A day after the U.S. vice-president Joe Biden called him a "high-tech terrorist’’ , WikiLeaks founder Julian Assange on Tuesday hit back likening his "persecution’’ to that suffered by American Jews in the 1950s and threatening to release damaging information about one of America’s biggest banks, thought to be Bank of America.
Mr. Assange also criticised The Guardian, which has worked with him in releasing the WikiLeaks documents, for publishing hitherto unseen details of allegations of sexual assault made against him by two Swedish women. He is fighting extradition to Sweden to answer the charges.
“The leak was clearly designed to undermine my bail application. Someone in authority clearly intended to keep Julian in prison,” he said describing the newspaper’s action as "disgusting".
The Guardian said he was repeatedly asked for a response before the story was published. "His lawyers promised a full response by Friday, 4 p.m. They did not come through with a response, but we included a statement and other rebuttals Julian had made to the police,’’ a spokesman for Guardian and News Media said.
The spokesman added that the argument that papers involved with WikiLeaks cables should not report any criticism of him was "ridiculous".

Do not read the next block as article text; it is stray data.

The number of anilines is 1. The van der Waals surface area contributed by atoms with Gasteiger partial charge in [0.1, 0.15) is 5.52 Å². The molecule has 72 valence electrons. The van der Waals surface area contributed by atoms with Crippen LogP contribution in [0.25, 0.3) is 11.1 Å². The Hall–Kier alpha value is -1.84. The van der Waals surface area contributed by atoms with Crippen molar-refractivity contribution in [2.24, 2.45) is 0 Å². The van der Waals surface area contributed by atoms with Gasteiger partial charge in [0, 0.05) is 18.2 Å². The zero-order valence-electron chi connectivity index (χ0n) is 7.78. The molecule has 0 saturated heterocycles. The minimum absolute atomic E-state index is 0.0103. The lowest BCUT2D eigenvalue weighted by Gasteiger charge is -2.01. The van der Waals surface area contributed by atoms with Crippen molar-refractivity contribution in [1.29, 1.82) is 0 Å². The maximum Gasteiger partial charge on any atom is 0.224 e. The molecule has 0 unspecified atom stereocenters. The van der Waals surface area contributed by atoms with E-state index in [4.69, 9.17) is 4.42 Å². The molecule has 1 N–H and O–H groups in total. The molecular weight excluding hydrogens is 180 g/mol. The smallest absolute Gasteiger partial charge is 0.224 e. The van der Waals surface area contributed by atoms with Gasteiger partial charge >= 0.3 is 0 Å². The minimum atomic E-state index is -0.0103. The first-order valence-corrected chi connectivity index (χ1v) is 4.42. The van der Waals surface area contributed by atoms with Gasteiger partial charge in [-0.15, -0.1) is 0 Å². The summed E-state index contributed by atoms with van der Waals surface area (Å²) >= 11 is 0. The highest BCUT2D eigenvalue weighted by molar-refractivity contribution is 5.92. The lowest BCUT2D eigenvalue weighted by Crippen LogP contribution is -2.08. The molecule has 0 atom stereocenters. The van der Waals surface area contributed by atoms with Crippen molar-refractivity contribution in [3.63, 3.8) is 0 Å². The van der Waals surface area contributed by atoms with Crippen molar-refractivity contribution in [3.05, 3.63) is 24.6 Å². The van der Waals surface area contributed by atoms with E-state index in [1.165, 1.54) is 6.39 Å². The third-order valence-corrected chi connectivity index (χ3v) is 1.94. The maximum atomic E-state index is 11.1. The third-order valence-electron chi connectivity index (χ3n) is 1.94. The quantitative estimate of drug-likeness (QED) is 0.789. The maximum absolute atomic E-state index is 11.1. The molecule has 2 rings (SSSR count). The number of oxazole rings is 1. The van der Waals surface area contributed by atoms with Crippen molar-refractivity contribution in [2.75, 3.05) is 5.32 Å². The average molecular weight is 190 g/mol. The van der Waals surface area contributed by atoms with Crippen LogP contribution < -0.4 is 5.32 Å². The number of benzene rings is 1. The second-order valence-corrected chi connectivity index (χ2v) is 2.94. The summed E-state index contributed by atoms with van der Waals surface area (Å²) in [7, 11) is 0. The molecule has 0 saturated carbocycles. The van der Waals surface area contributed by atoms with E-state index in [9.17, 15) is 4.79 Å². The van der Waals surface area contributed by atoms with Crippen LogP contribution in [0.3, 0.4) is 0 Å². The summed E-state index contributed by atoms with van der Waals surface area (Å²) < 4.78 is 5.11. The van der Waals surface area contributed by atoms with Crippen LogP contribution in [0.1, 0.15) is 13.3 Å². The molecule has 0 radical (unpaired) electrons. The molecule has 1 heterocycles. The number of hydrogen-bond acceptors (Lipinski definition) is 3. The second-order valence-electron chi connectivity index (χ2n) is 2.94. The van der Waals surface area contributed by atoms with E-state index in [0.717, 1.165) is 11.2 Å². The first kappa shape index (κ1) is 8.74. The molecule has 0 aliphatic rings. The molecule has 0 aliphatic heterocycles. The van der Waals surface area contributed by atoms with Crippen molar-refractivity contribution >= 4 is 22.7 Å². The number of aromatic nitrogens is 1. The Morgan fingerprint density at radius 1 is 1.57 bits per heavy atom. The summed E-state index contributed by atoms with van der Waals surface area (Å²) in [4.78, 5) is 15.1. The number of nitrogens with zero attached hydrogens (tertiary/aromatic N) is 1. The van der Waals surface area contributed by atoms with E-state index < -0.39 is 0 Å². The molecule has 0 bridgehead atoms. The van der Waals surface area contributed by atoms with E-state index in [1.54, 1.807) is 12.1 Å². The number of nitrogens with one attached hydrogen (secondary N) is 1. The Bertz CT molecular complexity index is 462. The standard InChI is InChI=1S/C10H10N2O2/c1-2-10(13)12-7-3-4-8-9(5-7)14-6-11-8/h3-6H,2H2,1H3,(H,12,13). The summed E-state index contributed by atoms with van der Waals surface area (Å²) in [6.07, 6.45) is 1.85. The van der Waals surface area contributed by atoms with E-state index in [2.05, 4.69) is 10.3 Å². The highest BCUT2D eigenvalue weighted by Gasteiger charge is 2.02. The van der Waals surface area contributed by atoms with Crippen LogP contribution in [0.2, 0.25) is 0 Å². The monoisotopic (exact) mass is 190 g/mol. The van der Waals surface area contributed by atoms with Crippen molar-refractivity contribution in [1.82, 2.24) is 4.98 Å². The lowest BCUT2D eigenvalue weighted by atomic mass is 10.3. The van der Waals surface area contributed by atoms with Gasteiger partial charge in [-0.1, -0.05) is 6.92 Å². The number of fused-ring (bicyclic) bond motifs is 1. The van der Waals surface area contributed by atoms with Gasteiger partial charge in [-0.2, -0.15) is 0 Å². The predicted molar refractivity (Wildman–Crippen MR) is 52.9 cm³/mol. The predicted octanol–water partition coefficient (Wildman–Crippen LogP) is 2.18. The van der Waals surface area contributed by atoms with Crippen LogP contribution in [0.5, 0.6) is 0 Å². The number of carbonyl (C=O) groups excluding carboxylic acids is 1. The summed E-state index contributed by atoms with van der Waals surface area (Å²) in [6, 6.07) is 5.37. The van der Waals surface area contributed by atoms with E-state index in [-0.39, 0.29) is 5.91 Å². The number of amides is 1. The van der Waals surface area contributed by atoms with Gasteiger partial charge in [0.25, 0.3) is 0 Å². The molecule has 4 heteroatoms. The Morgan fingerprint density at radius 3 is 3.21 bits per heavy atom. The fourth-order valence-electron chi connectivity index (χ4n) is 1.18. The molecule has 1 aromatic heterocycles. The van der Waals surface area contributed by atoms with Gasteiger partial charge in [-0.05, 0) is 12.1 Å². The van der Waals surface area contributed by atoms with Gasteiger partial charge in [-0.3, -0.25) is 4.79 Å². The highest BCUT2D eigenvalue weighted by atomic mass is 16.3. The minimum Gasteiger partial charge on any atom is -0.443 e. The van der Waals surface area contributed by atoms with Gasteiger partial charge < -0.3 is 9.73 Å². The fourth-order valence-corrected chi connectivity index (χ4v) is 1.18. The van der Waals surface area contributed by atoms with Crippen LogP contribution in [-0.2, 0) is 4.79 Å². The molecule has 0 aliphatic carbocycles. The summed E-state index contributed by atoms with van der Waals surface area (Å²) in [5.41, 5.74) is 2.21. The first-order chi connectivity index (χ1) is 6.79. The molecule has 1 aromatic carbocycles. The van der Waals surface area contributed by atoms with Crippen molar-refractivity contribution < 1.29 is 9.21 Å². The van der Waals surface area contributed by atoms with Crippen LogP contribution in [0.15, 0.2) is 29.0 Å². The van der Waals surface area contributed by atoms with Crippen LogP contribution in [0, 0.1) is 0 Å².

"His lawyers have publicly accused the women who have made the rape allegations of being part of a `honey trap’ and have said they are part of a dark conspiracy. They can hardly complain if their claims, made out of court, are held up to journalistic examination,’’ he said.
Mr Assange made the remarks in an interview to The Times, his first newspaper interview since his release on bail last week. He admitted that there was no evidence that he was a victim of a ``honey trap’’ but insisted that the allegations were false.
Speaking to the BBC separately, Mr Assange said he was fighting extradition because he did not expect "natural justice’’ in Sweden.